Black Aviation Pioneers & How They Changed The History Of Travel
Black aviation pioneers who helped shape the history of aeronautics.
- We’re taking a look back in history and highlighting 7 Black aviation pioneers who helped shape history. These individuals have contributed so much to their fields, and yet we often do not learn about them in our history books. Despite facing obstacles, they thrived in their careers. We are proud to highlight these brave individuals who each contributed to the aviation and travel industries.
Emory Malick was the first known licensed Black pilot in the world. He attended Curtiss Aviation School in San Diego, CA, and received his pilot's license in 1912. Back in his home state of Pennsylvania, he spent his time building and flying gliders. In 1911, Malick became the first aviator to fly over central Pennsylvania, flying his homemade biplane over two counties. In 1927, the first year that federal aviation licenses were issued, Mr. Malick became the first Black pilot to earn a Federal Transport License.
Bessie Coleman was born in Atlanta, Texas. She was the grandchild of slaves and was the first Black woman and Native American woman to earn a pilot’s license in 1921. She often flew as a show/stunt pilot, and was known as Queen Bess and Brave Bessie for her dangerous stunts. Bessie went to France in 1920 when no aeronautical schools were willing to teach her to fly. She completed flight training at the best flight school in France and was awarded her Fédération Aéronautique Internationale license on June 15, 1921. She then went on to be the first Black woman to stage a public flight in America in 1922. She dreamed of starting a school for Black pilots, but tragically passed away in a plane crash in 1926 while testing a new aircraft.
Captain Marlon Green
- Captain Marlon Green was a member of the United States Air Force. He fought a six-year legal battle to become the first Black pilot hired by a major airline. Captain Merlon Green won the landmark Supreme Court Case: "Colorado Anti-Discrimination Commission v. Continental Airlines,” which helped dismantle racial discrimination in the American passenger airline industry. He was subsequently hired by Continental Airlines in 1965, became a captain in 1966, and flew for the airline until he retired 14 years later.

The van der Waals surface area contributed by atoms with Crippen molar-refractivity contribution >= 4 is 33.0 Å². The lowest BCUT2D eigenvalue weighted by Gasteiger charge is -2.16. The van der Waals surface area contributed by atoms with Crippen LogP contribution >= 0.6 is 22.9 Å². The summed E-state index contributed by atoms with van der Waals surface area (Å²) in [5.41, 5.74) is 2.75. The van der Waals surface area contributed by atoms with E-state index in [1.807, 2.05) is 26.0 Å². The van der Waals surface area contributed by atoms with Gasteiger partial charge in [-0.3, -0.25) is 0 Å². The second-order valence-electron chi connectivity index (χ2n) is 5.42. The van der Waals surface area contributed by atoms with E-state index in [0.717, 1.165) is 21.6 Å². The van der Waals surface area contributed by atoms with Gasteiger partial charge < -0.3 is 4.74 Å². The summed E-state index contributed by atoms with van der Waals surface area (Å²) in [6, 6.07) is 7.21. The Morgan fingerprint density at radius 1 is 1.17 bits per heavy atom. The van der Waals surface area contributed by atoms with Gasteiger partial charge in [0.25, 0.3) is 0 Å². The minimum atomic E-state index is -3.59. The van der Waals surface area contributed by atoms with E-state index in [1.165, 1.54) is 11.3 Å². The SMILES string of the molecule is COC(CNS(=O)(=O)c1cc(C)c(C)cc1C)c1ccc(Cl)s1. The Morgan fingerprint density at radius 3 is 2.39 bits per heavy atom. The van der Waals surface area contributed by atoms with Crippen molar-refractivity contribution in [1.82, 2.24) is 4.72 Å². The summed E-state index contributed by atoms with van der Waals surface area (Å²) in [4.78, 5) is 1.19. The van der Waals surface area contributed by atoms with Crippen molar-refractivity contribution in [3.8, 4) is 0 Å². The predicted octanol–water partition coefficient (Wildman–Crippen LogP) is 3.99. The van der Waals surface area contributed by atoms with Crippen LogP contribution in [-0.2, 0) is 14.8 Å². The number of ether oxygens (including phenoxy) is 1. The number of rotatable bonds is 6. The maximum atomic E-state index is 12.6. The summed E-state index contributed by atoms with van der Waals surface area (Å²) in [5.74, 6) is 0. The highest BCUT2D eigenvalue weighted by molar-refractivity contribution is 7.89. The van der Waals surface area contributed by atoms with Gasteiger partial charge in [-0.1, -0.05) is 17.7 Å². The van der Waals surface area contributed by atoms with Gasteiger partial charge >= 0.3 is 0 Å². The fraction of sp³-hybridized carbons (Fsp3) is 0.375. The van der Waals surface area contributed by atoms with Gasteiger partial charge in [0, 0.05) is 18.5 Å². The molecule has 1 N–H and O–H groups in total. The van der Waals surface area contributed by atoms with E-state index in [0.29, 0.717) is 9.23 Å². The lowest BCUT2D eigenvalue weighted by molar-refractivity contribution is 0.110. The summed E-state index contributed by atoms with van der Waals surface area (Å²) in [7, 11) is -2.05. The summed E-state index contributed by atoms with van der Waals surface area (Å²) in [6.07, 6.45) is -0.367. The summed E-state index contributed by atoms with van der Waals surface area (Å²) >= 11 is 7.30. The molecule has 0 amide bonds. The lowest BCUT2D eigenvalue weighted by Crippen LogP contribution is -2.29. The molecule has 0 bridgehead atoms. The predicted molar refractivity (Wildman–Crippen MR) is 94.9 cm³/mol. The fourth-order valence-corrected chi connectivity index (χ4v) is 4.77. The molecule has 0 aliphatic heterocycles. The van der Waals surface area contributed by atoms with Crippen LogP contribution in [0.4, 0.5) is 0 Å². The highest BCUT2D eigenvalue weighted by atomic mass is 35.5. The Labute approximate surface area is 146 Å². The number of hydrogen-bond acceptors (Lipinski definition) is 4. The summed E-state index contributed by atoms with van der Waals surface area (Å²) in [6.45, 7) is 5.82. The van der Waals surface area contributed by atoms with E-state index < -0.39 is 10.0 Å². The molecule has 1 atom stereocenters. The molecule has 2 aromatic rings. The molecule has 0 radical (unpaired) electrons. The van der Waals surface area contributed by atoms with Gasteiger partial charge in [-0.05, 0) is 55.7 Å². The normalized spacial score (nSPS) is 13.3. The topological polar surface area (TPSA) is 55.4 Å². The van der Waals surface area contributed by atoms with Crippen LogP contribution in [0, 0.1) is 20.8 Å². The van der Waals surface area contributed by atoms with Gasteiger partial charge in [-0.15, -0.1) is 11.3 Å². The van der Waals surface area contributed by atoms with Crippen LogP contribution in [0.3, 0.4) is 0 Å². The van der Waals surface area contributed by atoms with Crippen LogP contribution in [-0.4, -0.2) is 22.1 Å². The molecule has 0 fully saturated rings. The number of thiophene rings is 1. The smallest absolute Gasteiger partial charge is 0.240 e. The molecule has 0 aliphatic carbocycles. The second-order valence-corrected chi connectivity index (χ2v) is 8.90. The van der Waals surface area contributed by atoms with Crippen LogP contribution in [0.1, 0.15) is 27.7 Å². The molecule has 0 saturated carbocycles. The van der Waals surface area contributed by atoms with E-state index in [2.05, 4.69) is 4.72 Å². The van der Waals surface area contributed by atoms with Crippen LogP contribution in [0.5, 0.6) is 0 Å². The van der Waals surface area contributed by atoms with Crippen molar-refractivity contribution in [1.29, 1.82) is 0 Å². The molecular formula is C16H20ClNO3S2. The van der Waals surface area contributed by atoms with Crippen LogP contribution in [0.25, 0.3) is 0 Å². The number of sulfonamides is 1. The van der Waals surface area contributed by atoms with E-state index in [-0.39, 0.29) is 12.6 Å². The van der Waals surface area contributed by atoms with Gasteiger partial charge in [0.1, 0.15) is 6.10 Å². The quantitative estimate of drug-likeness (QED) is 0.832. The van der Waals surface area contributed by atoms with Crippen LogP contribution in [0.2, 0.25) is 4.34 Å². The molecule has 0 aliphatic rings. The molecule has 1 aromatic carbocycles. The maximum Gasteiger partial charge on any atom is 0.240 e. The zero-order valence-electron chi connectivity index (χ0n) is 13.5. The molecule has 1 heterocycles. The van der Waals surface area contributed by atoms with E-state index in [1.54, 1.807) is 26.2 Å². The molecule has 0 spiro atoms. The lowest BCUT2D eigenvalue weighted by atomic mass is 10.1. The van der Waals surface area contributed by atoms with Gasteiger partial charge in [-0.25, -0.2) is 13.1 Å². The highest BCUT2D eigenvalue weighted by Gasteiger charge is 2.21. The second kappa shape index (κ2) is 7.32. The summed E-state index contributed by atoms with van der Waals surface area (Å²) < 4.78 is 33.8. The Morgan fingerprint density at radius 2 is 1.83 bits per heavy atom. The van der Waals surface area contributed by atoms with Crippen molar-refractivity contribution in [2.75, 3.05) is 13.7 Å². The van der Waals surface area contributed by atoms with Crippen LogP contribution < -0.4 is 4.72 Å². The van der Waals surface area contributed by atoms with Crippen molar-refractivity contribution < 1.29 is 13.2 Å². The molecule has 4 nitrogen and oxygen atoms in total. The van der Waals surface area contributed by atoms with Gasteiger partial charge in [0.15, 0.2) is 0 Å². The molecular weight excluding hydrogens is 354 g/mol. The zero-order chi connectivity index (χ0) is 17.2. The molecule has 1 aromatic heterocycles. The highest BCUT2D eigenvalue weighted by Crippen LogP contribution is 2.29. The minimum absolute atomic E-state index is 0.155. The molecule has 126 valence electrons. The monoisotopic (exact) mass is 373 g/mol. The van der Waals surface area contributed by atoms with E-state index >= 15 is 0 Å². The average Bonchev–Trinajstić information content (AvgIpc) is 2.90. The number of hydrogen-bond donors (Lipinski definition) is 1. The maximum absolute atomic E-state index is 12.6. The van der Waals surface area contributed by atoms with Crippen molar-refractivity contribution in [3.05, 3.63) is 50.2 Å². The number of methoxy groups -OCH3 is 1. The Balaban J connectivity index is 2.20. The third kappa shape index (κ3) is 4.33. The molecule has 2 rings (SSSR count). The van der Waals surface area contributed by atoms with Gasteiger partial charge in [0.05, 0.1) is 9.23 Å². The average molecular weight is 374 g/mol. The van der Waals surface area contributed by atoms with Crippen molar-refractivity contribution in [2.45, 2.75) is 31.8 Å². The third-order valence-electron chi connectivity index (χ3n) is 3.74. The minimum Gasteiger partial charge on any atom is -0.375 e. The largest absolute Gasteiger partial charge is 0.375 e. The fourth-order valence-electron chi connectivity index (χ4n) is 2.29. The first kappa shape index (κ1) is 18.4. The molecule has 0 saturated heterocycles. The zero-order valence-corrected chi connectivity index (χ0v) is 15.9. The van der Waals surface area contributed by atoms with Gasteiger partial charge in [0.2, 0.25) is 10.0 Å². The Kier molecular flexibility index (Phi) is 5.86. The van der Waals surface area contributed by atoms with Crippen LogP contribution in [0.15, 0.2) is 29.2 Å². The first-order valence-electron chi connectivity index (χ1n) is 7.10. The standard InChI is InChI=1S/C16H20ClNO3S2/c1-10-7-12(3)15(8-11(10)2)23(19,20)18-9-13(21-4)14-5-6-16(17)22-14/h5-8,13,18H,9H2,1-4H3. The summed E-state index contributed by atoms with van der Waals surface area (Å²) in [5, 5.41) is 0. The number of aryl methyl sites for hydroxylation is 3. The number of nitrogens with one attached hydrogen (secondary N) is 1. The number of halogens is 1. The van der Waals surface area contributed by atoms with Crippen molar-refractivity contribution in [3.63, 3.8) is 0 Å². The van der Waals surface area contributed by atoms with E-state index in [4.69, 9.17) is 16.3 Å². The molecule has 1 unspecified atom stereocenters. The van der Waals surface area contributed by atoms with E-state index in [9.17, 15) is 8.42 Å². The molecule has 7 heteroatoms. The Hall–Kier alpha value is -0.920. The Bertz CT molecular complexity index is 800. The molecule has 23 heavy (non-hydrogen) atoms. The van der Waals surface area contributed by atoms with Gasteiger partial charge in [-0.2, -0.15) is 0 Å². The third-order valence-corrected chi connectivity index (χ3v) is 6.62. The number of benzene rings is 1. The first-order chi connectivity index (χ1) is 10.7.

Patrice Clarke Washington
- Captain Patrice Clarke Washington was the first Black female airline captain. In April 1982, Clarke graduated from Embry-Riddle Aeronautical University in Daytona Beach, Florida. She was first Black woman in the school's history with a BS in aeronautical science and her commercial pilot's certification. She was then the first Black woman hired by the United Parcel Service, and in 1994 she was promoted to captain by UPS, making her the first Black female to achieve the ranks of captain. In 2000, Washington was presented with the Trumpet Award from Turner Broadcasting for her pioneering work in aviation on behalf of women.
General Benjamin O. Davis, Jr
General Benjamin O. Davis Jr. was a United States Air Force Pilot and the second Black general officer in the USAF. Despite facing discrimination throughout his education and career, he persevered and with great success. He organized the 99th Pursuit Squadron, the first entirely Black air unit. After fighting in WWII, he helped to plan the desegregation of the air force in 1948. He was the first Black officer to reach the rank of major general in the air force, and the first Black officer to be awarded his fourth general's star in retirement.
Christina Hopper is the first Black female fighter pilot. She was selected for the Air Force Pilot Program after graduating from the University of Texas AF ROTC program in 1998. She was one of only two Black female fighter pilots in the Air Force, and the first Black female fighter pilot in a major war. She flew over 50 combat missions, and was awarded an Air Medal for missions flown in Operation Iraqi Freedom. Hopper is currently a reserve pilot with over 1,000 logged hours in an F-16, and is now a T-38 flight instructor. She also founded a group called Supergirls, which mentors young female pilots and supports women in aviation.
Guion “Guy” Bluford
Guion "Guy" Bluford is an American aerospace engineer, retired U.S. Air Force officer and fighter pilot, and former NASA astronaut. Bluford joined NASA in the late 1970s after serving in the Air Force. He was a decorated pilot who served in Vietnam. He was one of 35 chosen to join the new space shuttle team out of 10,000+ applicants. In 1983, he became the first Black astronaut to go to space, as a mission specialist aboard the third flight of the space shuttle Challenger. He completed 3 more NASA missions after this historic flight, logging 688 hours in space.